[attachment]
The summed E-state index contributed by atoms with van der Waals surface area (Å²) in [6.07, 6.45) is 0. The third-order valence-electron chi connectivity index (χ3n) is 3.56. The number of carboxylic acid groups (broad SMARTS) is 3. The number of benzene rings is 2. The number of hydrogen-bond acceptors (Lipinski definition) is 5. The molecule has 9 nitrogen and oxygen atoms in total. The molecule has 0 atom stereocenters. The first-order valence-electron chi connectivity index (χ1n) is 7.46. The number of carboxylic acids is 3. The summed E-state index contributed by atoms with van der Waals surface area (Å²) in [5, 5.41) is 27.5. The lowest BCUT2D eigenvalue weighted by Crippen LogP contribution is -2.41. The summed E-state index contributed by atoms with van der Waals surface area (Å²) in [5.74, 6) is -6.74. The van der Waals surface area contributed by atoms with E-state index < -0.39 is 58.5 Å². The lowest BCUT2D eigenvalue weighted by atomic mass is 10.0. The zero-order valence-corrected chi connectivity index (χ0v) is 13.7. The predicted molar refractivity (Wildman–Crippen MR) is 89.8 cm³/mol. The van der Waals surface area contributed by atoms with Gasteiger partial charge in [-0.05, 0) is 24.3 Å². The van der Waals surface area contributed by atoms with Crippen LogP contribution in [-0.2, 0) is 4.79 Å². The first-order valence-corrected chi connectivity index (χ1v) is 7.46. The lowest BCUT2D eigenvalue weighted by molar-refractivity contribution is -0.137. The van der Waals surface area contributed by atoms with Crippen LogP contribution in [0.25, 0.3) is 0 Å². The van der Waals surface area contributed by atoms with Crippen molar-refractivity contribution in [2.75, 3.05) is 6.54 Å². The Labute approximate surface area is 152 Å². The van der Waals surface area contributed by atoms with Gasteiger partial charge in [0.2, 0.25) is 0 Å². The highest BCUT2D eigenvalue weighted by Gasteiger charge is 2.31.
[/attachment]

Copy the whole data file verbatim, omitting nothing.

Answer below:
The summed E-state index contributed by atoms with van der Waals surface area (Å²) in [6.07, 6.45) is 0. The third-order valence-electron chi connectivity index (χ3n) is 3.56. The number of carboxylic acid groups (broad SMARTS) is 3. The number of benzene rings is 2. The number of hydrogen-bond acceptors (Lipinski definition) is 5. The molecule has 9 nitrogen and oxygen atoms in total. The molecule has 0 atom stereocenters. The first-order valence-electron chi connectivity index (χ1n) is 7.46. The number of carboxylic acids is 3. The summed E-state index contributed by atoms with van der Waals surface area (Å²) in [5, 5.41) is 27.5. The lowest BCUT2D eigenvalue weighted by Crippen LogP contribution is -2.41. The summed E-state index contributed by atoms with van der Waals surface area (Å²) in [5.74, 6) is -6.74. The van der Waals surface area contributed by atoms with E-state index < -0.39 is 58.5 Å². The lowest BCUT2D eigenvalue weighted by atomic mass is 10.0. The zero-order valence-corrected chi connectivity index (χ0v) is 13.7. The predicted molar refractivity (Wildman–Crippen MR) is 89.8 cm³/mol. The van der Waals surface area contributed by atoms with Gasteiger partial charge in [-0.05, 0) is 24.3 Å². The van der Waals surface area contributed by atoms with Crippen LogP contribution in [-0.2, 0) is 4.79 Å². The first-order valence-corrected chi connectivity index (χ1v) is 7.46. The lowest BCUT2D eigenvalue weighted by molar-refractivity contribution is -0.137. The van der Waals surface area contributed by atoms with Crippen LogP contribution in [0.25, 0.3) is 0 Å². The van der Waals surface area contributed by atoms with Crippen molar-refractivity contribution in [2.75, 3.05) is 6.54 Å². The Labute approximate surface area is 152 Å². The van der Waals surface area contributed by atoms with Gasteiger partial charge in [0.2, 0.25) is 0 Å². The highest BCUT2D eigenvalue weighted by Gasteiger charge is 2.31.